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Advice for Boston’s new City Council president

This is no longer your father’s city council.

Boston City Council president Andrea Campbell after presiding over her first City Council meeting in 2018.
Boston City Council president Andrea Campbell after presiding over her first City Council meeting in 2018.Keith Bedford

Two years ago, I was sworn in as the first African American woman president of the Boston City Council. Every time I take my place at the front of the chamber, I am proud to show what is possible in this city — that a girl from a poor family in Roxbury and the South End can become president of the council. I’m equally as proud that this month, for the first time, the council will be a majority women-led body. We will also welcome our first Latina and our first openly LGBTQ woman councilor. This is no longer your father’s city council.

In the last few years, the council has demonstrated its strength and usefulness, and we have made great progress on critical issues facing our city including allocating millions of dollars from the Community Preservation Act to fund new affordable housing, and designing and passing landmark legislation to establish equity in Boston’s billion-dollar cannabis industry. Due to term limits, I am passing the baton to a new president to be elected this month, and want to offer lessons learned during my tenure.


Set goals that move the council forward together on behalf of constituents.

Perhaps my proudest accomplishment was the establishment of a professional development fund that we used to hold racial equity training for all councilors, staff, and interns. This created a space where we could gain a new perspective on the city’s history on race, how the legislation we pass impacts all people in our city, which is especially important since Boston is now a city that’s majority people of color. We are also on track to put in place new technology that will make our ability to respond to constituent requests more efficient and effective.

Bring your district with you and expand your horizons.


As city council president, you have opportunities to connect with the city’s wider constituency, which provides a more complete understanding of the issues we all face. None of our challenges or opportunities are restricted by arbitrary precinct or district lines. This is why I sought to bring resident leaders from every neighborhood together for the Boston Civic Leaders Summit my office held last month to build connections across neighborhood lines, and invest in their organizing and leadership skills. From panels and interactive workshops, people left more equipped to engage with our city government and elected leaders. It was especially gratifying to see so many residents from my district in attendance. Showcasing the realities, and deconstructing the misconceptions, of the neighborhoods of Mattapan and Dorchester is as rewarding as it gets in my job.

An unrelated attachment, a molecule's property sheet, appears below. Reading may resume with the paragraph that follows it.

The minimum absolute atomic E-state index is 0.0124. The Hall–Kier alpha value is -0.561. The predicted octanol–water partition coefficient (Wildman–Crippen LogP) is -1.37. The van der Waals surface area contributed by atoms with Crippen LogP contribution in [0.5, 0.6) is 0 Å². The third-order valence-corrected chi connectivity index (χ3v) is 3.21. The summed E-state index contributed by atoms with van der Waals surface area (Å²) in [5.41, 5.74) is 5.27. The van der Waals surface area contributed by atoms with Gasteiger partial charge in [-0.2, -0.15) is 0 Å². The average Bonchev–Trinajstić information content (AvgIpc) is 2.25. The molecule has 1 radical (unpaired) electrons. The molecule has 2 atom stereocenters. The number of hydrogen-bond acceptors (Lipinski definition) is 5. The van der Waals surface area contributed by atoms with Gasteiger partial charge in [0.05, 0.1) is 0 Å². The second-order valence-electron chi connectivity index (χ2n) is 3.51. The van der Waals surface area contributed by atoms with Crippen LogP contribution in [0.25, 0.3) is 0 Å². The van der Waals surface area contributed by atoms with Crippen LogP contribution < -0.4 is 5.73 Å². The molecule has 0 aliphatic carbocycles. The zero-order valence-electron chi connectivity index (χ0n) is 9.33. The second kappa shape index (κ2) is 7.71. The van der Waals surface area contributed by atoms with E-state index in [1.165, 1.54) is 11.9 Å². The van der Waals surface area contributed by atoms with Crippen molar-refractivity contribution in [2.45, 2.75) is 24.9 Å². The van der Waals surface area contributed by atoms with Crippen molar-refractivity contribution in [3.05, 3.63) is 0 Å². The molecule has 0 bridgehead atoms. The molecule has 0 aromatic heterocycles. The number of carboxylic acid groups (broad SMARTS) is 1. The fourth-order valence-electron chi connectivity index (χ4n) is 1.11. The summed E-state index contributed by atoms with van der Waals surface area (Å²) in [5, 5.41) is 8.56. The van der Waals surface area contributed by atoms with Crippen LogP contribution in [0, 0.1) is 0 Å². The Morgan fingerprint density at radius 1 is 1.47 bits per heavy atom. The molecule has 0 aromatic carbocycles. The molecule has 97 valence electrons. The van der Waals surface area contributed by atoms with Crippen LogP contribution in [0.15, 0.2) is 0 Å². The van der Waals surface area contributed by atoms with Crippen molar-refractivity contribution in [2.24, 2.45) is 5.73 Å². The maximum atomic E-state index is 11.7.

Make our city government accessible and accountable.

We must continue to work together to ensure our city government is transparent, accountable, and accessible. There are many hard-working and honorable people working in the city of Boston, but as events over the last couple of years have shown, our government is not immune to corruption. We must continue to hold local leaders to a higher standard. I firmly believe that the City Council can continue to lead in creating a new sense of access for every Boston resident. You should not need to know someone in power to access basic city services.

Remember where the City Council’s power lies.

Not unlike Congress, the City Council controls the purse strings in the city of Boston. Our body must approve the city budget. Over the last few years, we have proven we will no longer be a rubber stamp. This need not be an adversarial role. In partnership with Mayor Marty Walsh’s administration, we can identify where and how funds are utilized to ensure equity and transparency. For the last two years I have voted to reject the Boston Public Schools budget — now well over $1 billion — because I believe it doesn’t adequately address systemic issues preventing all students from succeeding. Our role as watchdogs cannot be underestimated.


I am more energized and passionate about the work before us than ever before. I’m excited by the new councilors bringing fresh perspectives to the council. And I’m as optimistic as ever before about our ability to make positive change in every corner of our city, and will do all I can to support our next council president in bringing proactive, inclusive, equity-driven leadership to our body.

Andrea Campbell represents District 4 on the Boston City Council.